Store bought sealers are created specifically for different materials, most commonly: granite and wood. They work by being sprayed onto a worktop surface, then once adsorbed they form a protective layer that helps avoid surface discolouration.
Sealers are used to make a surface stain-proof, so when you purchase a new stone; or even wood, worktop you might naturally assume you’ll need a sealant to keep it in top condition. But given the durability of stone, are these really necessary?
Granite colour will affect discolouration
Quality granite makes strong, resilient worktops. But granite itself is made up of various interlocking crystals that are so tightly packed, they are likely to damage a knife before the knife can damage the worktop.
While it sounds impressive, the flaw in a handful of granite worktops is that they are still vulnerable to discoloration over time. Particularly from acidic based foods and liquids that can be absorbed.
The reason darker granites, such as absolute black granite, are unaffected by these stains and discolourations is because it is highly polished. This means that it is unable to absorb anything. Including acidic products and the granite sealer.
Some lightly colored granite worktops on the other hand can still absorb liquids, meaning they are subject to discoloration. The more absorbent the surface, the more it merits using a granite sealer.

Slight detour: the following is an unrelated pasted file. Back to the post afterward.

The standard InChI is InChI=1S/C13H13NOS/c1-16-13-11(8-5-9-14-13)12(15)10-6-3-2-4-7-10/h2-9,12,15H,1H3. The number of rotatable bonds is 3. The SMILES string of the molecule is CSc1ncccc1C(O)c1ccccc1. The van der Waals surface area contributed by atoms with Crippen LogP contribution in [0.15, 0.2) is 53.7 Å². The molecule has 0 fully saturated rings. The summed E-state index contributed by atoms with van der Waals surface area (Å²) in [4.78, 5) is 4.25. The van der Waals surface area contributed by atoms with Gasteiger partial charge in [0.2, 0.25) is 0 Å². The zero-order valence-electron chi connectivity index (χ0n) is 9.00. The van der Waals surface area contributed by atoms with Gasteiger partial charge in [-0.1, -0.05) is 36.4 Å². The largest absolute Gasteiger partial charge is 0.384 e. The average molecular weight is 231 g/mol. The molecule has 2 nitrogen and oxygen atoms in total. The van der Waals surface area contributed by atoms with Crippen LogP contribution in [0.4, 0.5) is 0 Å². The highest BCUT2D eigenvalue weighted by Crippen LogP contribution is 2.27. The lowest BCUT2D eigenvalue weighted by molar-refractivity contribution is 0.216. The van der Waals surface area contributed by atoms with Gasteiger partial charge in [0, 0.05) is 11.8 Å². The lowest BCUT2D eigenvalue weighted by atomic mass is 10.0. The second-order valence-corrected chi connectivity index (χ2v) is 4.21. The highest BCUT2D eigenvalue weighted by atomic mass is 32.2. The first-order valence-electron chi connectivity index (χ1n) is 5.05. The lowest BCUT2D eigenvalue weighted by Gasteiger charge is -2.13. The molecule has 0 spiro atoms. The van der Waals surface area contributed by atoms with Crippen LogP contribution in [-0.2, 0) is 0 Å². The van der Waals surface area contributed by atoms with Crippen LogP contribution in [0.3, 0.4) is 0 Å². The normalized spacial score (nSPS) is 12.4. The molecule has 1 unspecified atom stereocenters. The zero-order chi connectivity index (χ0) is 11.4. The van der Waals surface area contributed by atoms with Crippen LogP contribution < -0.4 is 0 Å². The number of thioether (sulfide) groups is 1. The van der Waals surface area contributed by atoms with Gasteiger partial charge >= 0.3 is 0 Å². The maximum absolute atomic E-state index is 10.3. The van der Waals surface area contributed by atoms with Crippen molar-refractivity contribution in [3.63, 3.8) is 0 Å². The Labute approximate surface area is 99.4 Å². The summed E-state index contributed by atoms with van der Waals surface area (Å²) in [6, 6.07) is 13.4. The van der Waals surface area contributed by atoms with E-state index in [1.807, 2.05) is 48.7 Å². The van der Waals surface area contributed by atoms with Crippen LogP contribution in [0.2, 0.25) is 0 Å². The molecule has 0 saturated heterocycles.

How can you tell if your stone worktop needs a sealant? Test it!
Many professionals have described granite sealers as an overrated and over promoted product. It has caused plenty of confusion as it is marketed as a general-use product.
Granite itself is a very resilient material, so the use of sealers are an option and never an obligation. If you plan to use it, you need to check with your installer whether or not the worktop is porous. If you are unable to find out, there are two tests you can try.
One test only requires you to dampen a paper towel and place it on the worktop for 20 minutes. If the beads of water remain on the worktop, you do not need a sealer. If there is instead a clear damp mark, this proves it is absorbent and can therefore take in granite sealers.
A more accurate test is the lemon juice test. In this one you either use a piece of the granite leftover during the installation process, or a section of your worktop that is out of view and place a few drops of lemon juice on it. If dark spots develop quickly then it is unsuited for a kitchen worktop, if it takes a few minutes for dark stains to appear then you should use a granite sealer. If it isn’t absorbed at all, you have the perfect worktop so don’t ruin it with a sealer.
If you want to keep your worktop in tiptop conditions, be sure to also check out our other granite worktop maintenance tips.